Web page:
I agree with you that cause/effect should be irrelevant, although if the death penalty increased the murder rate, that could be a convincing argument to abolish it.

As for "justly," I meant it in the sense of the person being convicted and all appeals being exhausted, and the person having his/her right to due process. The disparities in sentencing are not exclusive to the death penalty, as you know

Another point about the possibility of innocence: I think that the stories of how people have been exonerated later show the success of our system, not the failure of it. Granted, it's a failure that the wrongful conviction happens in the first place, but the fact that they end up getting exonerated has to count for something

Agreed that constitutional =/= advisable. I was not trying to make the point that they are the same thing

I would say that the death penalty, as could be applied, could be used as a tool of tyrants to silence political enemies. I'm not here to defend that. I'm only here to defend the use of it on those who have committed the worst of the worst crimes against others. I'm not talking about when murder is done out of passion or other possible mitigating elements. I'm talking about when one person calculatedly and cold-bloodedly murders another, motivated by his/her own profit and interest. If the evidence is overwhelmingly clear (beyond what is necessary to sentence someone to life in prison) that the person is guilty, if we are not willing to implement the death penalty in those cases, then we are expressing contempt for human life and failure to understand the magnitude of the crime
clsmooth

Con

What is the purpose of "retribution"? If you admit that capital punishment is not a deterrent (which you do), then who benefits from this "retribution"? Society doesn't experience fewer murders, at least not any fewer than would be experienced if the murderer were confined to life in prison. So it is just the "mental satisfaction" of society for playing God and putting someone to death. I think this is perverse and the sign of a declining culture. Society can say to itself, "We kill bad people," thus delineating right and wrong, but to no real benefit. This "goodness" is illusory.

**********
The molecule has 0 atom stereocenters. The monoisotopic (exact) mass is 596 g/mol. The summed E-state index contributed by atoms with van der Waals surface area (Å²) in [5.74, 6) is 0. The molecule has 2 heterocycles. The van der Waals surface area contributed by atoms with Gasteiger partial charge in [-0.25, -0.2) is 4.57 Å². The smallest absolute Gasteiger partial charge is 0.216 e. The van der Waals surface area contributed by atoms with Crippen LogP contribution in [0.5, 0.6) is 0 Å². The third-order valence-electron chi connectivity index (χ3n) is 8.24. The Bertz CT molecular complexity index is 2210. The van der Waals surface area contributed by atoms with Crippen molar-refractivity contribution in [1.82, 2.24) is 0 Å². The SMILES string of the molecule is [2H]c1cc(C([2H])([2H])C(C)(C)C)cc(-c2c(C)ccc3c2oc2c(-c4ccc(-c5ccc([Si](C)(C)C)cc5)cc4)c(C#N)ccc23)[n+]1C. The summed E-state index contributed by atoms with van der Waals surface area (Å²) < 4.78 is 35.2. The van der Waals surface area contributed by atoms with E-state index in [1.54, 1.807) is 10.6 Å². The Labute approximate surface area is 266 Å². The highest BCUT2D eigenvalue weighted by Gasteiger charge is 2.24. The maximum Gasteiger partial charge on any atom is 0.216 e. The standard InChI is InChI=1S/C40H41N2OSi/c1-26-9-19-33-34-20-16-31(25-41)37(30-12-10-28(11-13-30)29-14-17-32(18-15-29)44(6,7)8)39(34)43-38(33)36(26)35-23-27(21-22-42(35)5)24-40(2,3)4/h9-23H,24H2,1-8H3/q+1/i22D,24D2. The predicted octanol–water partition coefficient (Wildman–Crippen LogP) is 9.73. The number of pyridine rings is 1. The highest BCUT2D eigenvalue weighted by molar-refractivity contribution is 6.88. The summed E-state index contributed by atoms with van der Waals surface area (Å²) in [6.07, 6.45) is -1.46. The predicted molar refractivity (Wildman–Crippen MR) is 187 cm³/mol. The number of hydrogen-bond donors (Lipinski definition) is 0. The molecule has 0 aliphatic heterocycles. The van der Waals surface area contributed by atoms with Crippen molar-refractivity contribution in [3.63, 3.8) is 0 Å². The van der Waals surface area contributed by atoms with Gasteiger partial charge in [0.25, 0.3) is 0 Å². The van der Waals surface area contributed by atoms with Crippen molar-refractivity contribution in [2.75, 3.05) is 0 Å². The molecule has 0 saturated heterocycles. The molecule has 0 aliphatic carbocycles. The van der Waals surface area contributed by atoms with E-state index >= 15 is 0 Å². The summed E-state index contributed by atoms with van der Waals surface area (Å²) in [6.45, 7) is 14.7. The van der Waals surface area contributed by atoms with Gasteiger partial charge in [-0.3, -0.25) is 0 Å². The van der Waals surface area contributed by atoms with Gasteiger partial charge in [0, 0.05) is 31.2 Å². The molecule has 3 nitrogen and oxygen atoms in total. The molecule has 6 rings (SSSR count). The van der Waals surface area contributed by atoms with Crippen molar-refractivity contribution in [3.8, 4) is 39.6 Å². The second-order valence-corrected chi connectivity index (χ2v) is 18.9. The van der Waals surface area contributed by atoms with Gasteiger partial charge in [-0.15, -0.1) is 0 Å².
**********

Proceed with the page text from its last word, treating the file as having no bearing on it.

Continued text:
If the wrongful murder conviction rate was, say, 1%, and the penalty was life in prison, then those wrongly convicted could spend their time and energies reversing the decision and bringing the truth to light. In the end, even if they spent years in jail, they would have what was left of their freedom, and they most certainly should be able to bring suit against those who wrongly convicted them. Compensation could be made. But the death penalty is irreversible. It allows the state to cover up false convictions, since the condemned can no longer plead his case. The death penalty disposes of the problem and promotes sloppiness in the justice system.

What would be an acceptable wrongful-execution rate? You say 1/1000 is acceptable. How about 1/100? How about 10%? 50%? 95%? Where is the line. The only acceptable line is 0%. The death penalty should be reserved for only those cases where the perpetrator admits to the crime or there is 100% irrefutable evidence (i.e. video documentation), AND the victims' families want the death penalty to be enacted. Otherwise, convicted murderers should be made to pay restitution and serve appropriate sentences, most commonly life in prison without the possibility of parole.